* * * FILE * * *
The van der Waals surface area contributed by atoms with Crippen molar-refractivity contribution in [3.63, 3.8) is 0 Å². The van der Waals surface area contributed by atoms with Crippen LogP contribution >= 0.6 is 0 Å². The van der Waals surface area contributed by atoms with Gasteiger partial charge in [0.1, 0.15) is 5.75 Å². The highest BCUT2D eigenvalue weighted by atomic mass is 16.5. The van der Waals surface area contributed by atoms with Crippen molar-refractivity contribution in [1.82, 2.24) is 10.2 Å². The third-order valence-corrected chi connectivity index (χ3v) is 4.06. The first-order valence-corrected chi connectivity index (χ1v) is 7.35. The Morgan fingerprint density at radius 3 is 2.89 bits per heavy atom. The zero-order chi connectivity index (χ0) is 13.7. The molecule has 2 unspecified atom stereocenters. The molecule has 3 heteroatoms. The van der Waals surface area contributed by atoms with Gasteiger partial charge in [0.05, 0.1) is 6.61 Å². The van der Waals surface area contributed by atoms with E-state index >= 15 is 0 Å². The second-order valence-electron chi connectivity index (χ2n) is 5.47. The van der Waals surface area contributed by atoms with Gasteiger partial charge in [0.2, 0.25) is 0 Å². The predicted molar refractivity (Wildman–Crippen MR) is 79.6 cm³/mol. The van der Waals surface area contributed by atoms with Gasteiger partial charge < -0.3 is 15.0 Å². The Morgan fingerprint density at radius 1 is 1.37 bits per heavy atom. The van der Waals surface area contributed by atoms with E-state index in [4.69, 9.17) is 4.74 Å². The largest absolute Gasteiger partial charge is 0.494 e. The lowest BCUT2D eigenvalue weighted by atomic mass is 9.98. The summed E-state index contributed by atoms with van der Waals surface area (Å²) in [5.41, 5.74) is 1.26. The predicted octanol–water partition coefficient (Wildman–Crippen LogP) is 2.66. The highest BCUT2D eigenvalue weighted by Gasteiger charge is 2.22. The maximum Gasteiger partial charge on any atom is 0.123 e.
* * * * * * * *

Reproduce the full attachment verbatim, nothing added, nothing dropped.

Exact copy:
The van der Waals surface area contributed by atoms with Crippen molar-refractivity contribution in [3.63, 3.8) is 0 Å². The van der Waals surface area contributed by atoms with Crippen LogP contribution >= 0.6 is 0 Å². The van der Waals surface area contributed by atoms with Gasteiger partial charge in [0.1, 0.15) is 5.75 Å². The highest BCUT2D eigenvalue weighted by atomic mass is 16.5. The van der Waals surface area contributed by atoms with Crippen molar-refractivity contribution in [1.82, 2.24) is 10.2 Å². The third-order valence-corrected chi connectivity index (χ3v) is 4.06. The first-order valence-corrected chi connectivity index (χ1v) is 7.35. The Morgan fingerprint density at radius 3 is 2.89 bits per heavy atom. The zero-order chi connectivity index (χ0) is 13.7. The molecule has 2 unspecified atom stereocenters. The molecule has 3 heteroatoms. The van der Waals surface area contributed by atoms with Gasteiger partial charge in [0.05, 0.1) is 6.61 Å². The van der Waals surface area contributed by atoms with E-state index >= 15 is 0 Å². The second-order valence-electron chi connectivity index (χ2n) is 5.47. The van der Waals surface area contributed by atoms with Gasteiger partial charge in [0.2, 0.25) is 0 Å². The predicted molar refractivity (Wildman–Crippen MR) is 79.6 cm³/mol. The van der Waals surface area contributed by atoms with Gasteiger partial charge < -0.3 is 15.0 Å². The Morgan fingerprint density at radius 1 is 1.37 bits per heavy atom. The van der Waals surface area contributed by atoms with E-state index in [4.69, 9.17) is 4.74 Å². The largest absolute Gasteiger partial charge is 0.494 e. The lowest BCUT2D eigenvalue weighted by atomic mass is 9.98. The summed E-state index contributed by atoms with van der Waals surface area (Å²) in [5.41, 5.74) is 1.26. The predicted octanol–water partition coefficient (Wildman–Crippen LogP) is 2.66. The highest BCUT2D eigenvalue weighted by Gasteiger charge is 2.22. The maximum Gasteiger partial charge on any atom is 0.123 e.